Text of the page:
Alastair Reynolds: On the Steel Breeze

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Alastair Reynolds On the Steel Breeze
  • Название:
    On the Steel Breeze
  • Автор:
  • Издательство:
    Gollancz
  • Жанр:
    Фантастика и фэнтези / на английском языке
  • Год:
    2013
  • Город:
    London
  • Язык:
    Английский
  • ISBN:
    978-0-575-09048-4
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    5 / 5
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On the Steel Breeze: краткое содержание, описание и аннотация

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It is a thousand years in the future. Mankind is making its way out into the universe on massive generation ships. On the Steel Breeze Blue Remembered Earth The central character, Chiku, is totally new, although she is closely related to characters in the first book. The action involves a 220-year expedition to an extrasolar planet aboard a caravan of huge iceteroid ‘holoships’, the tension between human and artificial intelligence… and, of course, elephants. Lots of elephants.

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Alastair Reynolds

ON THE STEEL BREEZE

For Louise Kleba, who started it all.

‘A starlit or a moonlit dome disdains
All that man is,
All mere complexities,
The fury and the mire of human veins.’

— W.B. Yeats (lines from ‘Byzantium’.)

PROLOGUE

To begin with there was one of us, and now – if the news from Crucible is to be believed – there may soon be one of us again.

Lately I have been spending more time down at the shore, watching the arrival and departure of the sailing ships. I like the sound of their wind-whipped rigging, the quick and nimble business of the sailors, the lubbers and the merfolk, united in their fearlessness and strange ways of speaking. I watch the seagulls spoiling for scraps, and listen to their squabblesome cries. Sometimes I even flatter myself that I might be on the cusp of understanding them. Very occasionally, they share the sky with a dirigible or some other flying thing.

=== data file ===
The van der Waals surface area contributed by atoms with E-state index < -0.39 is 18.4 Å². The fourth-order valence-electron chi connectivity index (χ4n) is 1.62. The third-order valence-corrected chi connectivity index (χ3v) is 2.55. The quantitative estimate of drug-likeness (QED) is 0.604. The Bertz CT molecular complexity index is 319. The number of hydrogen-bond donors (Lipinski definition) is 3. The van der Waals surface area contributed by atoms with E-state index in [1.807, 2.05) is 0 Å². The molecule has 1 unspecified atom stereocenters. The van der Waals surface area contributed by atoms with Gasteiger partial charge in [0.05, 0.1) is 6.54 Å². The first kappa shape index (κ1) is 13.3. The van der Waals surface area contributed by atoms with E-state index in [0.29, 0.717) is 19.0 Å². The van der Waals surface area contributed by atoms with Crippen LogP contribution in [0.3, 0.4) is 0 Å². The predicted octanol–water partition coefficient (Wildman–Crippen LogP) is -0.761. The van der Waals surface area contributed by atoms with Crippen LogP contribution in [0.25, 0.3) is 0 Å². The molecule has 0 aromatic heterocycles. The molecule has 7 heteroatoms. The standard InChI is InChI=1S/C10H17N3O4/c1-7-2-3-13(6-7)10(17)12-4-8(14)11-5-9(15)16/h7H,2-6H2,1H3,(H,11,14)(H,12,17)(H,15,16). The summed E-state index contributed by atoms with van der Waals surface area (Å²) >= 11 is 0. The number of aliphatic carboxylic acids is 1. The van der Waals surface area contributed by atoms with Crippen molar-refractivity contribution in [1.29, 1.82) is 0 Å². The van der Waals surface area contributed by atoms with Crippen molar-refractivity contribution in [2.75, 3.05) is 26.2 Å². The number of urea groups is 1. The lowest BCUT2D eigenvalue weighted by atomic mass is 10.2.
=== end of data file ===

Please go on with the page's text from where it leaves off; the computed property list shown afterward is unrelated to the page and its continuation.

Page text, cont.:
For a long time, though, it was difficult to return to this place. It is not that I have ever felt uncomfortable in Lisbon, even after the changes. True, there were hardships. But the city has endured worse, and doubtless, given enough time, it will endure worse again. I have many friends here, and, through the classes that I have organised, the children and adults I have helped with the learning of Portuguese, a surprising number of people have come to rely on me.

No, the city itself was not the problem and I cannot say that it has been unkind to me. But there were parts of it that for long years I felt obliged to avoid, tainted as they were by unpleasant association. The Baixa and the Santa Justa elevator, the long-established café at the top of the elevator, the tower at Belém, the Monument to the Discoveries. Not because bad things happened at all these places, but because they were the points where settled lives took sudden and unexpected turns, and (it must be said) not always for the better. But without these turns, I do not suppose I would be here now, with a mouth and a voice. Looking back on the chain of events that brought me to Lisbon, I can say with some conviction that nothing is ever entirely for good or ill. The city would concur, I think. I have strode its wide thoroughfares, enjoyed the benevolent shade of its grand imperial buildings. But before the city could be relaid out like this, it had first to be consumed in one terrible morning of water and fire. On another day, my sister ended the world so that the world could keep living.

I finger the charm that she gave me that morning. It is a simple wooden thing, worn around my neck on an equally simple strand of leather. Someone might look at this charm and think nothing of it, and in a sense they would be right in their assessment. It has little value and certainly no power. I am not a believer in such things, even though there is more superstition in the world than when I was a girl. People have begun to think of gods and ghosts again, although I am not one of them. But it cannot be denied that there is a small quiet miracle in the mere fact of the charm’s continued existence. It has come through an astonishing amount of time, tunnelling its way through history and into my care. It was my great-grandmother’s once, and that is far enough back for most people. But I suppose the charm would have seemed inscrutably old even to my great-grandmother, and just as old to her great-grandmother, whoever that woman was. There must have been so many times when the charm was almost lost, almost destroyed, but it slipped through those moments of crisis and somehow found its way into the present, a blessing from history.